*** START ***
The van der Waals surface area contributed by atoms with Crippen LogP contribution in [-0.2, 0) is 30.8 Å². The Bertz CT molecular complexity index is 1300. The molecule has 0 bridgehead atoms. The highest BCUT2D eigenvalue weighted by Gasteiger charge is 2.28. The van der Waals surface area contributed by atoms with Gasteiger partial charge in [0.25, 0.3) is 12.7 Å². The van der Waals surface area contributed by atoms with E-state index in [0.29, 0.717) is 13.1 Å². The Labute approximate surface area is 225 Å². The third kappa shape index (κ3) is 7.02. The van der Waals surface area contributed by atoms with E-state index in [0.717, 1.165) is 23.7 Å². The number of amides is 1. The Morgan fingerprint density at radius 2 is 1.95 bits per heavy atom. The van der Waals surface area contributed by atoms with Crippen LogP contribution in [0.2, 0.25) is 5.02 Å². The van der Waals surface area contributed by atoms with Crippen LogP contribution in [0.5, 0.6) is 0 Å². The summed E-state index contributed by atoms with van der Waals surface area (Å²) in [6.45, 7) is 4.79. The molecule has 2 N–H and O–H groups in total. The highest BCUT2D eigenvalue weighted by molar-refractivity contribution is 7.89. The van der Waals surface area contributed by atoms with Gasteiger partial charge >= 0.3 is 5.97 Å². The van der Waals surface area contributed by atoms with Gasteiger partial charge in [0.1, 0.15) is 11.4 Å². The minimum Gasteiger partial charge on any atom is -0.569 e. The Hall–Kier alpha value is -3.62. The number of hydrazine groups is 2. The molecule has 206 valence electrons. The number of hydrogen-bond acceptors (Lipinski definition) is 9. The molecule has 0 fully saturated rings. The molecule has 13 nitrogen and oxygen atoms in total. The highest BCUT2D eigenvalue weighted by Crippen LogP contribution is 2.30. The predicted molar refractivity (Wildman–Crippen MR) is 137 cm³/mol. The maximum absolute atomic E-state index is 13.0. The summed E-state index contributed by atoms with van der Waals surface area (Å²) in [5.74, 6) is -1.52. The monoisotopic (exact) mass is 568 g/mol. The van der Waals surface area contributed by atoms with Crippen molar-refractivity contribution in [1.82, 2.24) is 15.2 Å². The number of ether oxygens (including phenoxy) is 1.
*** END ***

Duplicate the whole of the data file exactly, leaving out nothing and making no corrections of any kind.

The van der Waals surface area contributed by atoms with Crippen LogP contribution in [-0.2, 0) is 30.8 Å². The Bertz CT molecular complexity index is 1300. The molecule has 0 bridgehead atoms. The highest BCUT2D eigenvalue weighted by Gasteiger charge is 2.28. The van der Waals surface area contributed by atoms with Gasteiger partial charge in [0.25, 0.3) is 12.7 Å². The van der Waals surface area contributed by atoms with E-state index in [0.29, 0.717) is 13.1 Å². The Labute approximate surface area is 225 Å². The third kappa shape index (κ3) is 7.02. The van der Waals surface area contributed by atoms with E-state index in [0.717, 1.165) is 23.7 Å². The number of amides is 1. The Morgan fingerprint density at radius 2 is 1.95 bits per heavy atom. The van der Waals surface area contributed by atoms with Crippen LogP contribution in [0.2, 0.25) is 5.02 Å². The van der Waals surface area contributed by atoms with Crippen LogP contribution in [0.5, 0.6) is 0 Å². The summed E-state index contributed by atoms with van der Waals surface area (Å²) in [6.45, 7) is 4.79. The molecule has 2 N–H and O–H groups in total. The highest BCUT2D eigenvalue weighted by molar-refractivity contribution is 7.89. The van der Waals surface area contributed by atoms with Gasteiger partial charge >= 0.3 is 5.97 Å². The van der Waals surface area contributed by atoms with Gasteiger partial charge in [0.1, 0.15) is 11.4 Å². The minimum Gasteiger partial charge on any atom is -0.569 e. The Hall–Kier alpha value is -3.62. The number of hydrazine groups is 2. The molecule has 206 valence electrons. The number of hydrogen-bond acceptors (Lipinski definition) is 9. The molecule has 0 fully saturated rings. The molecule has 13 nitrogen and oxygen atoms in total. The highest BCUT2D eigenvalue weighted by Crippen LogP contribution is 2.30. The predicted molar refractivity (Wildman–Crippen MR) is 137 cm³/mol. The maximum absolute atomic E-state index is 13.0. The summed E-state index contributed by atoms with van der Waals surface area (Å²) in [5.74, 6) is -1.52. The monoisotopic (exact) mass is 568 g/mol. The van der Waals surface area contributed by atoms with Crippen molar-refractivity contribution in [1.82, 2.24) is 15.2 Å². The number of ether oxygens (including phenoxy) is 1.